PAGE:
I blogged about Thomas Suarez back in November 2011 – Take the plunge and learn from our students! There’s heaps to be gained!! – not long after he presented a very impressive TEDx Talk in which he mounted a rather convincing case that students had much to teach educators.

So when I was doing a bit of reading about about the application and development of 3D printers recently, I was impressed to learn that Thomas Suarez has shifted his focus from the development of apps, which was his passion back in 2011, to that of 3D printers.  Never shy to take on a challenge, an article in Inhabitat – A 15-Year-Old is Developing a 3D Printer That’s 10 Times Faster Than Anything on the Market! (July 2014) – details how Suarez is now aiming to develop a 3D printer which is 10 times faster than current 3D printers!

A pretty impressive promo can be seen on Soarez’ company website CarrotCorp where details about the ORB 3D Printer are shared.  If you’re impatient to see more details which will no doubt be revealed in the crowdfunding video soon to be released, have a look at this short promo which was launched last July:

Although I cannot comment on the veracity of these claims or the details mentioned by Soarez in his search to revolutionize this technology, I’m very impressed by the many groundbreaking applications of 3D printers.

Reading about the good that comes of this technology is nothing short of inspirational!

Enabling The Future is a global network of passionate volunteers using 3D printing to help others.  The help given is very tangible: volunteers worldwide who have 3D printers volunteer their time to use their machines to help print and assemble free 3D printed prosthetic devices for those in need.  Begun in 2013, this community consisted of about 300 people who owned 3D printers or who had design skills to share.  A year and a half later, this community has grown to over 1000 recipients and 3000 registered volunteers who span the world.  It is inspring to read on their webpage that:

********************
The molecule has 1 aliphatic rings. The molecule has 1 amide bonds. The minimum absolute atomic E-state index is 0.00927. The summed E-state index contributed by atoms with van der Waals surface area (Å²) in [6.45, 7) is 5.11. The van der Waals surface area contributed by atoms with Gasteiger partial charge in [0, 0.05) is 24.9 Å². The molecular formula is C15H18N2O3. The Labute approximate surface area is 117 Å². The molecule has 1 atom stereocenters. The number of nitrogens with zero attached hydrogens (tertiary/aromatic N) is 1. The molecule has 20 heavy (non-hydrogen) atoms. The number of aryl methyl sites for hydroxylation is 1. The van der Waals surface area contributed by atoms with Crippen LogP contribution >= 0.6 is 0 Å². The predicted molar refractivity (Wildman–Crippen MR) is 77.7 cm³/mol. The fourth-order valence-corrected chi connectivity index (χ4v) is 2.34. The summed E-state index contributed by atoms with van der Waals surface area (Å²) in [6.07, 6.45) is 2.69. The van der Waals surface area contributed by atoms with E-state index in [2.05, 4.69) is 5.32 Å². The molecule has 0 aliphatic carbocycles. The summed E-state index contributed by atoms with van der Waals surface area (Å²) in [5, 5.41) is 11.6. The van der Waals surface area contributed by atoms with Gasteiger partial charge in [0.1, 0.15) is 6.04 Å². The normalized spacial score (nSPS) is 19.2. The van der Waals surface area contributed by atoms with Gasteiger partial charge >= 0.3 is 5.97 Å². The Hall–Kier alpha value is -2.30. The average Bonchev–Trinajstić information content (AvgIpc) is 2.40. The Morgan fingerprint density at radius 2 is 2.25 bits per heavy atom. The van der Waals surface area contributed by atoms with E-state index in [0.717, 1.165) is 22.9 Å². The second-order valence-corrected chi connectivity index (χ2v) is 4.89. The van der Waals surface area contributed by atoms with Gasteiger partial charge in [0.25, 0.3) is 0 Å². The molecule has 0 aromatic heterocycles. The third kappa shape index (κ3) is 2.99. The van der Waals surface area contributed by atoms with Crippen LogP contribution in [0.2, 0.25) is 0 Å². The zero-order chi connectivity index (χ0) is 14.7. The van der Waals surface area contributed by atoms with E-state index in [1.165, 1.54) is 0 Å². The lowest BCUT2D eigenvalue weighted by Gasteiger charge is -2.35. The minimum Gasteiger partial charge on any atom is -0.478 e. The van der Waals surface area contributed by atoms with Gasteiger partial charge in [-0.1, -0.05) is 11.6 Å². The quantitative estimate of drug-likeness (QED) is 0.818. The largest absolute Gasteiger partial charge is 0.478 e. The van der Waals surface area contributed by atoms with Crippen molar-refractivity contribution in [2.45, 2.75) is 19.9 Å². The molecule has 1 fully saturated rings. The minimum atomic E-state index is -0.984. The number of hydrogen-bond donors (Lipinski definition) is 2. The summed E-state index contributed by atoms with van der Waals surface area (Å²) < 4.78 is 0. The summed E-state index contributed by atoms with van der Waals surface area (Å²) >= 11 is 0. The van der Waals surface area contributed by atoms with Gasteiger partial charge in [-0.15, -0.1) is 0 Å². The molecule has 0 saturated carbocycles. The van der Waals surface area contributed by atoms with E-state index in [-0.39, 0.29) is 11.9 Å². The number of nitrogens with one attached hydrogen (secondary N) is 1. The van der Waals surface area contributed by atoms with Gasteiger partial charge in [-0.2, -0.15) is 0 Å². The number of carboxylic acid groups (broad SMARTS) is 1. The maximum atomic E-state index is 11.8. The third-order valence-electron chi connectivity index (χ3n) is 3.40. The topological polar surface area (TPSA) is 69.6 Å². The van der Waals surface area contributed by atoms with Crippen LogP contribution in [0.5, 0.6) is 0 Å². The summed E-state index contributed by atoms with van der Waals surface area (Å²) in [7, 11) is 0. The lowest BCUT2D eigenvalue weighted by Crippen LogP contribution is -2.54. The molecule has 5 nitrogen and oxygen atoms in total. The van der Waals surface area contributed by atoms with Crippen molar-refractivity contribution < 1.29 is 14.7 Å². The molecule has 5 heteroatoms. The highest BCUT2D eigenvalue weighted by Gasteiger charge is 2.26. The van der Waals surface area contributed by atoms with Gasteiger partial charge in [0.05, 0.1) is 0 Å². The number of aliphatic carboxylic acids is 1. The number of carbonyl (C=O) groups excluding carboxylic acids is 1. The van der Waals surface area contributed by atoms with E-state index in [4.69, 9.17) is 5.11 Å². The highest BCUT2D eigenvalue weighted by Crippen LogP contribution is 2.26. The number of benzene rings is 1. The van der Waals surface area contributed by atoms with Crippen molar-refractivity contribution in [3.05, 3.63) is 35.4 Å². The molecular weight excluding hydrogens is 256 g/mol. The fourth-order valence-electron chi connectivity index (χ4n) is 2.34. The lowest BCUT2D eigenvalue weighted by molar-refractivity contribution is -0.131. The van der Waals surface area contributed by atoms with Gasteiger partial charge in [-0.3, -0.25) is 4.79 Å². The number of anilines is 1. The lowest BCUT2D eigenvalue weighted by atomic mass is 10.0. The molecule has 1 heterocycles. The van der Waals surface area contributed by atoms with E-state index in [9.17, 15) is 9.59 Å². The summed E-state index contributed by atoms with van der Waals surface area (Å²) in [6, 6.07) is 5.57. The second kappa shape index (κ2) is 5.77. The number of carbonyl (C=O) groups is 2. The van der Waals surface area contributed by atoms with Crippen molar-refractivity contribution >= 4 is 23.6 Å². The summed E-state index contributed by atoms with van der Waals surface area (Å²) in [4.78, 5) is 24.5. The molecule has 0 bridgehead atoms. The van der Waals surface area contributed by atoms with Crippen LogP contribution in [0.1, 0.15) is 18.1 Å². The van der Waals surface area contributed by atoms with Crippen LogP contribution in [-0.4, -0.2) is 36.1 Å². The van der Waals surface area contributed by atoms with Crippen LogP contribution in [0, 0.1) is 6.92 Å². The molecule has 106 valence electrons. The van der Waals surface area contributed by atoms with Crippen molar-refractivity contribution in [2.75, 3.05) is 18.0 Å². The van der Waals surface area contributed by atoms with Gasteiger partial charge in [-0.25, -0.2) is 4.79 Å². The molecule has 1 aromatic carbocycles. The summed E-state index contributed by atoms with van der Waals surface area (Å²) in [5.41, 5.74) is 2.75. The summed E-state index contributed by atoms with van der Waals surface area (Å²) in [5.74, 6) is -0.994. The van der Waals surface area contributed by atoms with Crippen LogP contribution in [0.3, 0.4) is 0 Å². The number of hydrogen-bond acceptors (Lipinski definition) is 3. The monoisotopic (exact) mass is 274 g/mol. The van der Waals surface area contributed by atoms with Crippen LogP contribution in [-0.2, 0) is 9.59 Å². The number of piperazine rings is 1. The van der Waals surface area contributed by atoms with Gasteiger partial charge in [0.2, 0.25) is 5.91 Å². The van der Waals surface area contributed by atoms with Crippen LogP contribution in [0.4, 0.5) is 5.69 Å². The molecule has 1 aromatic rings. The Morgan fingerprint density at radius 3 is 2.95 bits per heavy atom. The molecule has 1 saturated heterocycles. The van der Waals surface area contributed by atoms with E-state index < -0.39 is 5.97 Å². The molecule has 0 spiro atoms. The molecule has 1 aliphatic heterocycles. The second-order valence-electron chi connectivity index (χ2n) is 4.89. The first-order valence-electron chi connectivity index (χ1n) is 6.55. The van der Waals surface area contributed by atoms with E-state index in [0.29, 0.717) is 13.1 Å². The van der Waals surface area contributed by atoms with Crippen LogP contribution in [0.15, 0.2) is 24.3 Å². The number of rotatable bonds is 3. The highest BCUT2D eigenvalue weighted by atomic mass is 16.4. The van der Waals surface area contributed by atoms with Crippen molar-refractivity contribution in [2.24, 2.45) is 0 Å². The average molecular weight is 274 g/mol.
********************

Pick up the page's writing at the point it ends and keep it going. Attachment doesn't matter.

We have over 30 middle and high schools who are currently printing hands for recipients and groups of students and scout troops who are spending their weekends building hands for children they will never meet.”

It’s impossible to see this video and not be moved to action:

Encouraging students in Australian schools to participate in this initiative would be awesome!

Picking up a Dorling Kindersley (DK) book is a bit like going down memory lane for me!

The look and feel of DK books reminds me of my earliest teaching days when I would grasp at anything that would bring language alive for the Deaf students with whom I was working.  The incredibly elegant illustrations and the detailed visual explanations of how things work and the beautifully illustrated intricate fold out pages on many of the DK books would engage and inspire learning in a magical and easy way.

So when a friend (thanks Mif!) shared a link to a beta version of the

DK findout!

website,, I felt like I’d found a friend and couldn’t wait to get reacquainted!

While DK tells parents having a look around that they are “building a safe place online to see, learn, and explore almost everything.” DK outlines its aims for educators as follows:

We’re creating the ultimate teaching tool for you and your students. DK Findout! will feature:

  • Easy-to-access, authoritative DK content
  • Subject-based, curriculum-linked articles to support classroom learning and teaching
  • Up-to-date resources and ideas for projects and homework

Check it out ….. it looks awesome!

Ever had that feeling that you’re being watched or that someone is listening into your conversations?

The reality is that you are being watched or at least your online behaviour is being monitored and recorded!  Almost everything we do online is being tracked whether we are aware of it or not.  And I must admit it’s kind of spooky!

Just the other day, I received an email – yes on Gmail – from a friend who sent me to a link about a cool travel itinerary.  Fiddling on my iPhone while waiting to meet a friend at a cafe, I opened the link but had no time to read further.  Forgetting about this incident, much later that day, I opened Facebook on my laptop.  For an instant I was blown away to see Facebook suggesting I ‘like’ the very company for which my friend had emailed me a link – a company I had never previously heard of!